This is Benjakob’s great mistake: One doesn’t argue with Holocaust deniers or try to show that they are lying. It is impossible to sway those who want to believe that the denial is the truth. For, as with every story that the Holocaust deniers put forward, there is a grain of truth in this one, too, which the deniers leverage into the fake news they generate. Indeed, 200,000 Poles (at least) were killed in Warsaw during the suppression of the Polish Uprising in 1944. But not in nonexistent gas chambers. So the connection here is quick and easy to make.

But it is precisely the present Polish government – which it is proper and just to call to account, when necessary – that has a clear interest to avoid even the slightest hint of Holocaust denial of this sort. The last thing it needs is to be identified with the group of Holocaust deniers and anti-Semites of Polish origin who are living today in the United States and frequently upload such easily refutable fabrications to the internet. If the government had behaved in this way, it would have found itself in the same camp as neo-Nazi thugs in the United States or in Germany. You have to be insane to shoot yourself in the foot like that.

The story has existed on Wikipedia for 15 years, as Benjakob writes. Haaretz termed it the greatest hoax in the history of the online encyclopedia. But it bears remembering that in the course of the period in question, Poland had a number of governments. Moreover, politicians of the left and the liberal center, including Aleksander Kwaniewski, who recognized Polish responsibility for the injustice toward and murder of Jews, were in power for part of that time; these also include Donald Tusk, current president of the European Council. Are they, too, guilty of the historical distortion and of the Polish effort to rewrite this chapter of the nation’s history?

A historical discussion should be conducted judiciously. There are historians in Poland and elsewhere who are putting forward untenable ideas, which conflict with reliable scholarship, and they must be confronted firmly. There are many others who take a balanced approach. Disagreement is permissible, and criticism should be leveled at trends in Holocaust research that exist in Poland or anywhere else. But if there is truly a guilty side regarding the whole lie of the annihilation by gas in the Warsaw concentration camp – it is Wikipedia, which is not dealing properly with all kinds of contemptible people who succeed in posting stories and lies in its pages that have a clear purpose: to distort and deny the Holocaust.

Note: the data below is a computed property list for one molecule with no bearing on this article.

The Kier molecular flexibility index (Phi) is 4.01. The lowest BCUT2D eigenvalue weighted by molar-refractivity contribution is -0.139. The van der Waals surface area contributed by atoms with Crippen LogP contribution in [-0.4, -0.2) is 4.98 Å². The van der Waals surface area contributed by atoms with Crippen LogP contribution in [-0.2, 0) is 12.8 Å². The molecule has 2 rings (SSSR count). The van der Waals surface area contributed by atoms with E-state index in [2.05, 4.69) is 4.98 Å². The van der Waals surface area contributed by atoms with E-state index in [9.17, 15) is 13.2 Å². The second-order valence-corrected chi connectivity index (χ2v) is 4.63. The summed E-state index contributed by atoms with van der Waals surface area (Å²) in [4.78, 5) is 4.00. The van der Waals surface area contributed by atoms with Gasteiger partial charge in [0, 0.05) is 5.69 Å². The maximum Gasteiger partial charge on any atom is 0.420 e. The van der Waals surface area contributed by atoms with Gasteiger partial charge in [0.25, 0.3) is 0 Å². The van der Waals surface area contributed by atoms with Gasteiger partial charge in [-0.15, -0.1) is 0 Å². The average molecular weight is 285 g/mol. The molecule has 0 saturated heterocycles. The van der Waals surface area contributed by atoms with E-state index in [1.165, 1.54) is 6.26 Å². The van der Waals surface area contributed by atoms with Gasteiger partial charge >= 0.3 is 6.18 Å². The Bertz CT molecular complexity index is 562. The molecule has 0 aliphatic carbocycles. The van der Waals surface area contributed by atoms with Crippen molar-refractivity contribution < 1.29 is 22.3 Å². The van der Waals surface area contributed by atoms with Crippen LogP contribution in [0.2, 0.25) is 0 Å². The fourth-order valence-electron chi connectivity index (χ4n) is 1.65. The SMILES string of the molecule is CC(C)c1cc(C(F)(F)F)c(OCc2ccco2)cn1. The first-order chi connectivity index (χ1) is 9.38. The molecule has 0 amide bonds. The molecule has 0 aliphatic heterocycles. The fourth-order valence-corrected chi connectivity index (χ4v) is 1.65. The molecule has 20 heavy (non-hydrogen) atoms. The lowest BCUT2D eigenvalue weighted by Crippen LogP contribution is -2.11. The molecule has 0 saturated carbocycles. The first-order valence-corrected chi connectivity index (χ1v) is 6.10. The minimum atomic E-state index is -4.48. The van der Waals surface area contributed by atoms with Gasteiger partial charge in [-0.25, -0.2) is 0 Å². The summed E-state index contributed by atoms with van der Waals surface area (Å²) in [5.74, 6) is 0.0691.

If Benjakob had broadened the perspective of his investigation, he could have checked, for example, what Turks who deny the genocide of the Armenians have written in the online encyclopedia. He would then have reached the conclusion that Wikipedia is the last place to which one should turn to learn about the complex history of genocide.

Many years ago, the renowned historian of Polish Jewry Ezra Mendelsohn wrote an article with a provocative title, “Interwar Poland: Good for the Jews or Bad for the Jews?” Prof. Mendelsohn took issue with the prevailing thesis that the dominant element that shaped the life of the Jews in Poland before the Holocaust was the seething anti-Semitism that surrounded them.

If everything was so bad, for example, how are we to account for the flourishing religious life, the rich political activity, the Yiddish literature and press, the Jewish theater and so forth, in that country? Then as now, the picture is indeed complex. And in order to understand it properly, we need to call off the anti-Polish hunt and start to conduct a true discussion of the historical issues in dispute.

Prof. Daniel Blatman is the head of the Research Institute of Contemporary Jewry at the Hebrew University of Jerusalem and the chief historian of the Warsaw Ghetto Museum.